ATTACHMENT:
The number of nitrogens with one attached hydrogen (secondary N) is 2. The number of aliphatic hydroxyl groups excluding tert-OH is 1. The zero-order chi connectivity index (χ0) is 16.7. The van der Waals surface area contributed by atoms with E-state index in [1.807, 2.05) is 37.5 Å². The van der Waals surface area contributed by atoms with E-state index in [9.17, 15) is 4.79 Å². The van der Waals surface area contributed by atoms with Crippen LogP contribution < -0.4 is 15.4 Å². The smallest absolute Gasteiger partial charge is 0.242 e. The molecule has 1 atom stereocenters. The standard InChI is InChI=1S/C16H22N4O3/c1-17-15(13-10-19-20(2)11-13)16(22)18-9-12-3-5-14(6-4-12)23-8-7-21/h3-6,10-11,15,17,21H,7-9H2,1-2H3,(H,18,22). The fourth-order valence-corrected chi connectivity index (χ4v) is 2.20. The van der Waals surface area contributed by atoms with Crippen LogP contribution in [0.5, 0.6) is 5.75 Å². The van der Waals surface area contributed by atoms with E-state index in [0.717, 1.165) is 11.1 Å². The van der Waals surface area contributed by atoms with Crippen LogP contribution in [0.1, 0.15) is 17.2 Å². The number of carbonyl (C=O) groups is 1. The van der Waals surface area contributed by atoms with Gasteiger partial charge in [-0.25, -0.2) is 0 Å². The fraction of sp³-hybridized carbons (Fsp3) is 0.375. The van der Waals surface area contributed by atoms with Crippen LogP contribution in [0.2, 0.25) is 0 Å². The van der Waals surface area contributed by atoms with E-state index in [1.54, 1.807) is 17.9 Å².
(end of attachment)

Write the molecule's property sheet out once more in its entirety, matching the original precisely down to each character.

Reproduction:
The number of nitrogens with one attached hydrogen (secondary N) is 2. The number of aliphatic hydroxyl groups excluding tert-OH is 1. The zero-order chi connectivity index (χ0) is 16.7. The van der Waals surface area contributed by atoms with E-state index in [1.807, 2.05) is 37.5 Å². The van der Waals surface area contributed by atoms with E-state index in [9.17, 15) is 4.79 Å². The van der Waals surface area contributed by atoms with Crippen LogP contribution < -0.4 is 15.4 Å². The smallest absolute Gasteiger partial charge is 0.242 e. The molecule has 1 atom stereocenters. The standard InChI is InChI=1S/C16H22N4O3/c1-17-15(13-10-19-20(2)11-13)16(22)18-9-12-3-5-14(6-4-12)23-8-7-21/h3-6,10-11,15,17,21H,7-9H2,1-2H3,(H,18,22). The fourth-order valence-corrected chi connectivity index (χ4v) is 2.20. The van der Waals surface area contributed by atoms with Crippen LogP contribution in [0.5, 0.6) is 5.75 Å². The van der Waals surface area contributed by atoms with E-state index in [0.717, 1.165) is 11.1 Å². The van der Waals surface area contributed by atoms with Crippen LogP contribution in [0.1, 0.15) is 17.2 Å². The number of carbonyl (C=O) groups is 1. The van der Waals surface area contributed by atoms with Gasteiger partial charge in [-0.25, -0.2) is 0 Å². The fraction of sp³-hybridized carbons (Fsp3) is 0.375. The van der Waals surface area contributed by atoms with Crippen LogP contribution in [0.2, 0.25) is 0 Å². The van der Waals surface area contributed by atoms with E-state index in [1.54, 1.807) is 17.9 Å².